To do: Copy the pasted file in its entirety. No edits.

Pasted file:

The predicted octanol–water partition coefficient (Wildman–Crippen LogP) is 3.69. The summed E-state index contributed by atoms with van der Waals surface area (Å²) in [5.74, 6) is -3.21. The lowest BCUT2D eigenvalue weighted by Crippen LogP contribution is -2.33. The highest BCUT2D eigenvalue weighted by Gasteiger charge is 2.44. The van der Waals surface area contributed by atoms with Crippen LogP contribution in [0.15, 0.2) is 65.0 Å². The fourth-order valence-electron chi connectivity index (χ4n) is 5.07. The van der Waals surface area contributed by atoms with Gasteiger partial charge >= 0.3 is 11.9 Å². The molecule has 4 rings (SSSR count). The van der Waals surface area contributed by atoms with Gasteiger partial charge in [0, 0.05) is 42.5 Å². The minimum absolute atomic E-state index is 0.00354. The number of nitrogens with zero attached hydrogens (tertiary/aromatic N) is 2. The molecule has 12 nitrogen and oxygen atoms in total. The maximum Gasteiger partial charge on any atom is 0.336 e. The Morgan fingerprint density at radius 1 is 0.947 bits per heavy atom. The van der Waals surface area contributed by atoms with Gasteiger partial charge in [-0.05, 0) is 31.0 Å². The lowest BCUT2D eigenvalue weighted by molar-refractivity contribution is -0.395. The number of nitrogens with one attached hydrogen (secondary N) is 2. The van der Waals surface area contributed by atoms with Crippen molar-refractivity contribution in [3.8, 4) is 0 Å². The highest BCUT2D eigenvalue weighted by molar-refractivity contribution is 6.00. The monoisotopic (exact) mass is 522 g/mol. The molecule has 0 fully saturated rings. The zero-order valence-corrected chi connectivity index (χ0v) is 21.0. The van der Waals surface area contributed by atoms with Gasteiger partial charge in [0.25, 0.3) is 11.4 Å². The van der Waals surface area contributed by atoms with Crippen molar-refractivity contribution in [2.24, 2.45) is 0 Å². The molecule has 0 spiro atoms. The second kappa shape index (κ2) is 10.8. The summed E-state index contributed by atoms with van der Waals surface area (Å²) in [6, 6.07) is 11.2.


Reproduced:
The predicted octanol–water partition coefficient (Wildman–Crippen LogP) is 3.69. The summed E-state index contributed by atoms with van der Waals surface area (Å²) in [5.74, 6) is -3.21. The lowest BCUT2D eigenvalue weighted by Crippen LogP contribution is -2.33. The highest BCUT2D eigenvalue weighted by Gasteiger charge is 2.44. The van der Waals surface area contributed by atoms with Crippen LogP contribution in [0.15, 0.2) is 65.0 Å². The fourth-order valence-electron chi connectivity index (χ4n) is 5.07. The van der Waals surface area contributed by atoms with Gasteiger partial charge >= 0.3 is 11.9 Å². The molecule has 4 rings (SSSR count). The van der Waals surface area contributed by atoms with Gasteiger partial charge in [0, 0.05) is 42.5 Å². The minimum absolute atomic E-state index is 0.00354. The number of nitrogens with zero attached hydrogens (tertiary/aromatic N) is 2. The molecule has 12 nitrogen and oxygen atoms in total. The maximum Gasteiger partial charge on any atom is 0.336 e. The Morgan fingerprint density at radius 1 is 0.947 bits per heavy atom. The van der Waals surface area contributed by atoms with Gasteiger partial charge in [-0.05, 0) is 31.0 Å². The lowest BCUT2D eigenvalue weighted by molar-refractivity contribution is -0.395. The number of nitrogens with one attached hydrogen (secondary N) is 2. The van der Waals surface area contributed by atoms with Crippen molar-refractivity contribution in [3.8, 4) is 0 Å². The highest BCUT2D eigenvalue weighted by molar-refractivity contribution is 6.00. The monoisotopic (exact) mass is 522 g/mol. The molecule has 0 fully saturated rings. The zero-order valence-corrected chi connectivity index (χ0v) is 21.0. The van der Waals surface area contributed by atoms with Gasteiger partial charge in [0.25, 0.3) is 11.4 Å². The van der Waals surface area contributed by atoms with Crippen molar-refractivity contribution in [2.24, 2.45) is 0 Å². The molecule has 0 spiro atoms. The second kappa shape index (κ2) is 10.8. The summed E-state index contributed by atoms with van der Waals surface area (Å²) in [6, 6.07) is 11.2.